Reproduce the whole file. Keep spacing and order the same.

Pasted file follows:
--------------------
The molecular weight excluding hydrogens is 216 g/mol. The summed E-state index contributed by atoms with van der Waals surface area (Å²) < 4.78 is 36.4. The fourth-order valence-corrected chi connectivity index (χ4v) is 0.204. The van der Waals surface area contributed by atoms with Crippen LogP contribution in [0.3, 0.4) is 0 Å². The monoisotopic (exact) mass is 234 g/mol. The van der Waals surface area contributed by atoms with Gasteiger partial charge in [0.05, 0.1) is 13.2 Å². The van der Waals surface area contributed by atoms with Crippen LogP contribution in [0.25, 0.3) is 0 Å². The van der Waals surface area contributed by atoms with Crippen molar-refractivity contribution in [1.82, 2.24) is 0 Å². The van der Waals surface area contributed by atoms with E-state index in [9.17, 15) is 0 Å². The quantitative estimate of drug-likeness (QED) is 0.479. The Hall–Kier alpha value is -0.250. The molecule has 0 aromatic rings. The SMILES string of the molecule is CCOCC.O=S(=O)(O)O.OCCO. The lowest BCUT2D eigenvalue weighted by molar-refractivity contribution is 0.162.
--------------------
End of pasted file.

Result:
The molecular weight excluding hydrogens is 216 g/mol. The summed E-state index contributed by atoms with van der Waals surface area (Å²) < 4.78 is 36.4. The fourth-order valence-corrected chi connectivity index (χ4v) is 0.204. The van der Waals surface area contributed by atoms with Crippen LogP contribution in [0.3, 0.4) is 0 Å². The monoisotopic (exact) mass is 234 g/mol. The van der Waals surface area contributed by atoms with Gasteiger partial charge in [0.05, 0.1) is 13.2 Å². The van der Waals surface area contributed by atoms with Crippen LogP contribution in [0.25, 0.3) is 0 Å². The van der Waals surface area contributed by atoms with Crippen molar-refractivity contribution in [1.82, 2.24) is 0 Å². The van der Waals surface area contributed by atoms with E-state index in [9.17, 15) is 0 Å². The quantitative estimate of drug-likeness (QED) is 0.479. The Hall–Kier alpha value is -0.250. The molecule has 0 aromatic rings. The SMILES string of the molecule is CCOCC.O=S(=O)(O)O.OCCO. The lowest BCUT2D eigenvalue weighted by molar-refractivity contribution is 0.162.